13 Americans who have been on a cruise ship docked off the coast of Japan for two weeks have arrived in Omaha, Nebraska, for further monitoring and treatment if needed. Some of these citizens have tested positive for COVID-19, the disease which was first discovered in late 2019 and is believed to have originated in Wuhan, China. Those who have tested positive for this novel coronavirus, are only showing mild symptoms of the disease.
The recently opened National Quarantine Unit, on the UNMC/Nebraska Medicine campus, was designed for this very purpose – to safely monitor Americans after exposure to an infectious disease. The unit, which has a 20-bed capacity, is strategically located in close proximity to the Nebraska Biocontainment Unit, should a higher level of care be needed. After the passengers arrived, it was determined one person needed to be taken to the Biocontainment Unit for additional care. Our Nebraska Biocontainment Unit team cared for three patients with Ebola in late 2014.
“We were there for Ebola, we were there for the rescued Americans now being monitored at Camp Ashland and we’re going to be there for these American citizens as well,” said Jeffrey P. Gold, MD, chancellor of the University of Nebraska Medical Center and University of Nebraska at Omaha. “Because we are one of the world leaders in this arena, we were asked by our federal partners, the U.S. Department of Health and Human Services, to rise to the challenge when our nation once more critically needs our expertise. Clearly, this is again, one of those times.”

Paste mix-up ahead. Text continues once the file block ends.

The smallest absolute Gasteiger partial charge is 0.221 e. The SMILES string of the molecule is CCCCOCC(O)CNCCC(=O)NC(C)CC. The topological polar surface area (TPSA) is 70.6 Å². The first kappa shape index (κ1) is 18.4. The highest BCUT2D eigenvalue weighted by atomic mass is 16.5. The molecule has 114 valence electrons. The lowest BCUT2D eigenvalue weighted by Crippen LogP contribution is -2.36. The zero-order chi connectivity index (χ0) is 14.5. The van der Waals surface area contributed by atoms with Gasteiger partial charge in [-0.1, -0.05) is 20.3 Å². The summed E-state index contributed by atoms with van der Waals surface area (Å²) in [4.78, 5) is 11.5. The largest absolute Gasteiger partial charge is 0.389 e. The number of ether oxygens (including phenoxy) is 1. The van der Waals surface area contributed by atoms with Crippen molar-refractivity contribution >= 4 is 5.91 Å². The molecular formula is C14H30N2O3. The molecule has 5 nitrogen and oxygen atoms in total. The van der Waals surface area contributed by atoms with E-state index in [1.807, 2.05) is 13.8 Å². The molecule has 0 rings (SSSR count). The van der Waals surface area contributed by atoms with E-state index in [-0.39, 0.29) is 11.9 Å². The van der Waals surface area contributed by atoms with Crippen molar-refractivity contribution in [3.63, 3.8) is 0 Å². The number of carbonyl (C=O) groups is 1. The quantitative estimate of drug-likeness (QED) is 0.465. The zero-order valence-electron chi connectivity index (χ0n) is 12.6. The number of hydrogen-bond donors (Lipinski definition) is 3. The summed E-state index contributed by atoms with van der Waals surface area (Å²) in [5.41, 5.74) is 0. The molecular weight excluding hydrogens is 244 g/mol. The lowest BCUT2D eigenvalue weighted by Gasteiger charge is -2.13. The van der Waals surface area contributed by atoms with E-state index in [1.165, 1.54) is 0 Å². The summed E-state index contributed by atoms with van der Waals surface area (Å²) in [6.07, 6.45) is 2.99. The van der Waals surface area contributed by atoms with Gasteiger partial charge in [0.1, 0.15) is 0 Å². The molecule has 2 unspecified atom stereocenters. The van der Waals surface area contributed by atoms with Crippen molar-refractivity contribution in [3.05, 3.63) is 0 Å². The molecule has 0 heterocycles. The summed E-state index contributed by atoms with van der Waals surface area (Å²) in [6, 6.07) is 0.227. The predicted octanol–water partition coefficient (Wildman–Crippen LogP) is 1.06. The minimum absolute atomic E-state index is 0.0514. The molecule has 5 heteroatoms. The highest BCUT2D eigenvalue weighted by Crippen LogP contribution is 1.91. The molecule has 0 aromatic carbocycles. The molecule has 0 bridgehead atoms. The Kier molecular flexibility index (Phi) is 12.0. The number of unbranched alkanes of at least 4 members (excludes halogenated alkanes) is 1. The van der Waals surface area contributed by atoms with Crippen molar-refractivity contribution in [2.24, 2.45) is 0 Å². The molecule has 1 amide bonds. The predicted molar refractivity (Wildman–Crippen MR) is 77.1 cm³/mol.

The Americans coming to Omaha from the cruise ship will be closely monitored for and then will be tested for the coronavirus before leaving the Quarantine Unit. Like the Americans staying at Camp Ashland, the Americans from the cruise ship will arrive at a remote and isolated aircraft parking area at Eppley Airfield and will not be entering the terminal. Arrival of the flight will have no impact on Omaha passengers. They will board a bus and be driven straight to the National Quarantine Unit. Flight operations at Eppley Airfield will remain normal and unaffected.
“We understand that this news might make some people living in the Omaha area uneasy,” said James Linder, MD, CEO of Nebraska Medicine. “I want to assure everyone that our Nebraska Medicine/UNMC colleagues are among the best in the world at handling situations like these. In many instances, they’ve written the book on the most effective methods of quarantine and treatment. The Nebraska method is the tested standard.”
Currently, there have been 15 cases of COVID-19 in the U.S. and zero deaths. While this disease has been more infectious than the SARS outbreak in 2003, it has been far less lethal. Our experts estimate a fatality rate between one and two percent for COVID- 19, with the majority of the fatalities being in people with other medical conditions.
The list of initiatives involving biopreparedness on the med center campus is extensive. The Global Center for Health Security features the Nebraska Biocontainment Unit which serves as the Region VII Special Pathogen Treatment Center. The Global Center also includes the National Ebola Training and Education Center (NETEC), National Disaster Medical System (NDMS) training and the recently opened National Quarantine Unit, just to name a few. In addition to providing quarantine for Americans exposed to infectious diseases, the Training, Simulation and Quarantine Center is also designed to train federal personnel to treat highly infectious diseases. It was made possible via a contract with the U.S. Department of Health and Human Services.